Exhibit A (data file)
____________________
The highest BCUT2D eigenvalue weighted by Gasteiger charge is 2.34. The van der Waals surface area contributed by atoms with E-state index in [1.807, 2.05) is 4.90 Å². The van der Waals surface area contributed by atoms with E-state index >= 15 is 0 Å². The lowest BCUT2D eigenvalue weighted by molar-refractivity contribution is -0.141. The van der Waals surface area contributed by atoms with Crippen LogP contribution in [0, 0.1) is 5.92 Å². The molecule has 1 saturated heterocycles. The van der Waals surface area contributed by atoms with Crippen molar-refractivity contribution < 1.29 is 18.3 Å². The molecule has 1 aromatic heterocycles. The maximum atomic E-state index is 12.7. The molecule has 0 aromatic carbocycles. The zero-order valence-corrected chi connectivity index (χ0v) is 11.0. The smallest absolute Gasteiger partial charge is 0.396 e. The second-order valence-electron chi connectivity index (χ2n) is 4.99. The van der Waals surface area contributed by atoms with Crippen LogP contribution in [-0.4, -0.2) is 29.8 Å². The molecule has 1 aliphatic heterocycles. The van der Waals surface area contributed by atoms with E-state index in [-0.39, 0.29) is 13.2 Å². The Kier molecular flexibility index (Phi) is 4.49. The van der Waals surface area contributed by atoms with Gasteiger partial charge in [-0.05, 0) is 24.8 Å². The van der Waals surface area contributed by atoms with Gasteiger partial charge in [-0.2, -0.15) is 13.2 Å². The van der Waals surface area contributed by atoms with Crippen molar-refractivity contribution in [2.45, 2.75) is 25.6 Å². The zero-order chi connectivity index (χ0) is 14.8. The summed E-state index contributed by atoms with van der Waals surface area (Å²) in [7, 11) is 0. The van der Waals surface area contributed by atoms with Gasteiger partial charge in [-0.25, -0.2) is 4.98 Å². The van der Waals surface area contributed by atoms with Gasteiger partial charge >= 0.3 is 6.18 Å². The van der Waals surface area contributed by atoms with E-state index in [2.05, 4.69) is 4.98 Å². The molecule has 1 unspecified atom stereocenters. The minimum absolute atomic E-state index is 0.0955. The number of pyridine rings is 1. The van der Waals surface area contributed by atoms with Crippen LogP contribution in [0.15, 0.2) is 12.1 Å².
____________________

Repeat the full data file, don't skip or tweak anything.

The highest BCUT2D eigenvalue weighted by Gasteiger charge is 2.34. The van der Waals surface area contributed by atoms with E-state index in [1.807, 2.05) is 4.90 Å². The van der Waals surface area contributed by atoms with E-state index >= 15 is 0 Å². The lowest BCUT2D eigenvalue weighted by molar-refractivity contribution is -0.141. The van der Waals surface area contributed by atoms with Crippen LogP contribution in [0, 0.1) is 5.92 Å². The molecule has 1 saturated heterocycles. The van der Waals surface area contributed by atoms with Crippen molar-refractivity contribution < 1.29 is 18.3 Å². The molecule has 1 aromatic heterocycles. The maximum atomic E-state index is 12.7. The molecule has 0 aromatic carbocycles. The zero-order valence-corrected chi connectivity index (χ0v) is 11.0. The smallest absolute Gasteiger partial charge is 0.396 e. The second-order valence-electron chi connectivity index (χ2n) is 4.99. The van der Waals surface area contributed by atoms with Crippen LogP contribution in [-0.4, -0.2) is 29.8 Å². The molecule has 1 aliphatic heterocycles. The van der Waals surface area contributed by atoms with E-state index in [-0.39, 0.29) is 13.2 Å². The Kier molecular flexibility index (Phi) is 4.49. The van der Waals surface area contributed by atoms with Gasteiger partial charge in [-0.05, 0) is 24.8 Å². The van der Waals surface area contributed by atoms with Gasteiger partial charge in [-0.2, -0.15) is 13.2 Å². The van der Waals surface area contributed by atoms with Crippen molar-refractivity contribution in [2.45, 2.75) is 25.6 Å². The zero-order chi connectivity index (χ0) is 14.8. The summed E-state index contributed by atoms with van der Waals surface area (Å²) in [7, 11) is 0. The van der Waals surface area contributed by atoms with Gasteiger partial charge in [-0.25, -0.2) is 4.98 Å². The van der Waals surface area contributed by atoms with Gasteiger partial charge >= 0.3 is 6.18 Å². The van der Waals surface area contributed by atoms with E-state index in [2.05, 4.69) is 4.98 Å². The molecule has 1 unspecified atom stereocenters. The minimum absolute atomic E-state index is 0.0955. The number of pyridine rings is 1. The van der Waals surface area contributed by atoms with Crippen LogP contribution in [0.15, 0.2) is 12.1 Å².